As discussed earlier, the Flexweave upper used on the Fusion Flexweave is solid in lateral support thanks to the TPU strands running over, above, and around the foot. The foot is held over the footbed for the most part, except on extremely violent movements (trying to play a quick game of 25 in these was wrong on many levels). For any running movements and lighter cardio or gym activity, you will be good.

The heel cup works with the laces to keep your foot locked in with no heel slip or slide. There is some slight sculpting and padding around the heel but most of the good stuff is because of the lace design. There is no midfoot shank, but the stiffer EVA carrier keeps the Fusion Flexweave from bending the wrong way under normal pressure. The midsole does have a slight flare outward on the medial and lateral forefoot, giving a wider base for better landings and uneven surfaces.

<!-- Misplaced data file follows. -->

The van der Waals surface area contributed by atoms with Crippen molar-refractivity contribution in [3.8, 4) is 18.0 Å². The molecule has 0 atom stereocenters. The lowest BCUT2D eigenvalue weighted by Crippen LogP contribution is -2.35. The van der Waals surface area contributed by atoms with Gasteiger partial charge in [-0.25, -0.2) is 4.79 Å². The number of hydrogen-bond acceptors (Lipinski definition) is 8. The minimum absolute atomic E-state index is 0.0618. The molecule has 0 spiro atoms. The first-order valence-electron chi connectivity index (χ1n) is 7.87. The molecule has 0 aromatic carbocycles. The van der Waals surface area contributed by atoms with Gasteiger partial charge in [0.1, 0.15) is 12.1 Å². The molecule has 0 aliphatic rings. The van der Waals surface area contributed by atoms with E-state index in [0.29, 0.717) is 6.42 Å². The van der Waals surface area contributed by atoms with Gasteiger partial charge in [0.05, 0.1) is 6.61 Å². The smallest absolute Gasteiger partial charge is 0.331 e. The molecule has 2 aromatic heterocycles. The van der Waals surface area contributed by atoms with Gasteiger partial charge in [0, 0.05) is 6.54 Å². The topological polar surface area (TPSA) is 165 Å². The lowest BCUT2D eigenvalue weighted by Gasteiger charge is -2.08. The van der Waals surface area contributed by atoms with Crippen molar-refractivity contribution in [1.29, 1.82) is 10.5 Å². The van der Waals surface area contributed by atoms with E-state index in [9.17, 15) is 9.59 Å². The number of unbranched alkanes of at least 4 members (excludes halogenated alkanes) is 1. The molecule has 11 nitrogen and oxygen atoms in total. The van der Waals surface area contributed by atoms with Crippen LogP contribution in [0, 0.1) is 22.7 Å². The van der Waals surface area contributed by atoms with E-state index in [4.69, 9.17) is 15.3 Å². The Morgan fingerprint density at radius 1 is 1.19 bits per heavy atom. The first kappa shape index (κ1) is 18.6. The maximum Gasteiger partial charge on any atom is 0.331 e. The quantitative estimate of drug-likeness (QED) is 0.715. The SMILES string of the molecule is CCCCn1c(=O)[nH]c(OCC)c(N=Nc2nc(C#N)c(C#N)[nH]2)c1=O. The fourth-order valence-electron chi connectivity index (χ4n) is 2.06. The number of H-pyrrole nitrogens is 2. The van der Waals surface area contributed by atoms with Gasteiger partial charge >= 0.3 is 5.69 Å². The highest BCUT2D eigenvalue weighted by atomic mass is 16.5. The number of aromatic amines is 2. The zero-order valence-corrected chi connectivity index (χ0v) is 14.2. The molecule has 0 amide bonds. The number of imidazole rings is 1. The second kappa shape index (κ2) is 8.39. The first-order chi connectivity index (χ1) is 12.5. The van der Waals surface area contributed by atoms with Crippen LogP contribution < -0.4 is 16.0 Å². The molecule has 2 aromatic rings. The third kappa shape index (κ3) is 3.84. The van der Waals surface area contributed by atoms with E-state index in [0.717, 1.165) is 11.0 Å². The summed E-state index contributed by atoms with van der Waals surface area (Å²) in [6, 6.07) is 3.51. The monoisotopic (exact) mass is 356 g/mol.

hoop jordan has a hit with the Fusion Flexweave. Light, fast, durable, and well-cushioned, the Reebok Fusion Flexweave is a shoe that can do anything — and do it well.

Floatride foam is a winner and feels as good or better than most of the foams on the market (yeah, even that one and that one). If you need a jordan 1 that can go anywhere and do anything, look no further. As I said above, this shoe has been on my feet over half of the days since I have received it, and it handles anything thrown its way.

On top of the versatility and performance, the Fusion Flexweave looks good. Reebok has figured out how to change the colors and patterns of the fabric inlays, and while nothing outlandish has been released, the subtle colorways are perfect for going from the gym to the street. The minimal branding gives the shoe an organic, every day look and feel while bouncy Floatride keeps it moving fast.